- Vaccines are produced by Manufacturers or procured by suppliers through agreements and arrangements.
- These vaccines are then delivered to 4 Government Medical Store Depots (GMSDs) in Karnal, Mumbai, Chennai and Kolkata.
- From these GMSDs vaccines are delivered to state, divisional and regional vaccine stores.
- They further distribute these vaccines to District Vaccine stores (DVCs). DVCs then deliver vaccines to PHCs, CHCs and Private facilities.
- From these centers beneficiaries can get themselves vaccinated.
All these distributions take place through insulated Vans and Vaccine carriers.
Some of the important facts and figures
- In Phase-1, Government is aiming at vaccinating 300 million most vulnerable people by August 2021 i.e. 600 million doses till August.
- At present India is having About 27000 cold chain points across the country.
- India’s present distribution capacity is 360 million doses in 8 months for both government and private facilities. It includes the Capacity of Private Cold Chain infrastructure at 200 million and government capacity at 160 million.
- The above capacity includes the infrastructure of the current immunization program, if leveraged for the covid vaccination.
- Due to the electronic vaccine intelligence network (eVIN) system, a real-time supply chain management system, India’s vaccine management has improved
What are the challenges in vaccine distribution in India?
- Firstly, to complete the aims of the first phase of the covid vaccination drive, the public sector distribution capacity will need to be expanded 2-3 times.
- Secondly, there are gaps in the vaccine distribution system. As per the Audit of health ministry in 2017-18, 26% of eVIN cold chain points reported instances of stock out during the period of assessment. More than a fifth of facilities reported wastage of vaccines.
- Third, Interstate disparity in the distribution of cold chain infrastructure across the country. For instance, roughly 4 cold chain points serve 100,000 population in Gujarat, whereas there is just one cold chain for the same number of people in Jharkhand.
- Fourth, unique requirements of the COVID-19 Pandemic such as Identifying beneficiaries, ensuring they show up on the day of vaccination, and administering a second dose after a month, provide vaccine across age groups instead of current programmes focus on particularly vulnerable sections, etc. All these require micro-level planning with a proper collaboration from the top.
- Fifth, Post-vaccination challenges such as documentation of vaccination and the tracking and investigation of vaccine safety events, all are equally important to create positive public opinion about vaccination.
- Sixth, India has performed poorly on the analysis by WHO-UNICEF in 2018, it ranked among 89 countries in 51-75 percentile range on effective vaccine management.
- Seventh, If the present infrastructure of universal immunization programme is used as planned, what will happen to the regular immunization drive, is also a big challenge in front of government.
India is one of the biggest producers of vaccines in the world. Serum Institute of India (SII) alone is a producer of more than 1.5 billion vaccine doses every year and is expected to produce 1 billion doses of the Novavax vaccine by 2021.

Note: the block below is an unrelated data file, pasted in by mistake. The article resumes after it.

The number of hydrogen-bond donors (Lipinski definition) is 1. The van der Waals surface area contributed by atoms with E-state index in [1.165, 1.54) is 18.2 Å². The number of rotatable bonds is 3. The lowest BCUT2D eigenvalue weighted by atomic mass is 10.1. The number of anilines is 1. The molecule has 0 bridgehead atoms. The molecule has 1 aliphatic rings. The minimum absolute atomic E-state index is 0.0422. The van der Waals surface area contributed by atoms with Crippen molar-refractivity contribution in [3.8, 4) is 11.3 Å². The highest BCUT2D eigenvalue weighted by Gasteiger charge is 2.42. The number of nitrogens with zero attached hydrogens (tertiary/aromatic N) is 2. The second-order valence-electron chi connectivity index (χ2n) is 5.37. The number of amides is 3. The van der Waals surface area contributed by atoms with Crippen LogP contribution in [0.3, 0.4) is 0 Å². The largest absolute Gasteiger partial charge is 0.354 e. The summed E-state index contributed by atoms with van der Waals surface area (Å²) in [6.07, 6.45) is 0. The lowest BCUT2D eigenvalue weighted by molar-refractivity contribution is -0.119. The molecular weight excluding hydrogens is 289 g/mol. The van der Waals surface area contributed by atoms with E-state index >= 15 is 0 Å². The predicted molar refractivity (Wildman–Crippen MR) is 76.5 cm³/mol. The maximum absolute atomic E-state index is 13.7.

As now, the vaccine is being authorized by Emergency Use Authorisation method, Need is to augment the capacity of vaccine distribution on an urgent basis.
IIT-Delhi’s scientist receives UNDP first prize for innovation of plant-based mock egg
Source: The Indian Express
News: A team of scientists from IIT Delhi won an innovation contest (Innovate 4 SDG) organised by the United Nation Development Programme (UNDP) Accelerator Lab India for their innovation of a “plant based mock egg”.
- Mock Egg: It has been developed from very simple farm based crop proteins, which not only looks and tastes like an egg but is also very close in nutritional profile to poultry eggs.
- Significance: The development of the mock egg meets the protein needs of the diet-specific, health conscious, vegan and vegetarian people and will also help in addressing the longstanding battle for malnutrition and clean protein food for people.
- UNDP’s Accelerator Lab: It is an innovative initiative by UNDP, State of Qatar and the Federal Republic of Germany to find 21st century solutions to today’s complex new challenges.
- UNDP Accelerator Lab India: It is a part of a network of 60 global labs covering 78 nations that tests and scales new solutions to global challenges like climate change and inequality.
- Objective: It seeks to address some of the most pressing issues facing India, such as air pollution, sustainable water management and client-resilient livelihoods through innovation.
India’s First Pneumococcal Conjugate Vaccine “Pneumosil”
Source: The Indian Express
News: Union Minister for Health and Family Welfare has inaugurated India’s first pneumococcal conjugate vaccine(PCV) named “Pneumosil”.
- Pneumosil: It has been developed by the Serum Institute of India Private Limited (SIIPL) in collaboration with partners like the Bill and Melinda Gates Foundation.
- Pneumosil was licensed by the Drugs Controller General (India) in July 2020.
What is Pneumococcal conjugate vaccine(PCV)?
- It is a pneumococcal and a conjugate vaccine used to protect infants, young children and adults against disease caused by the bacterium Streptococcus pneumoniae (pneumococcus).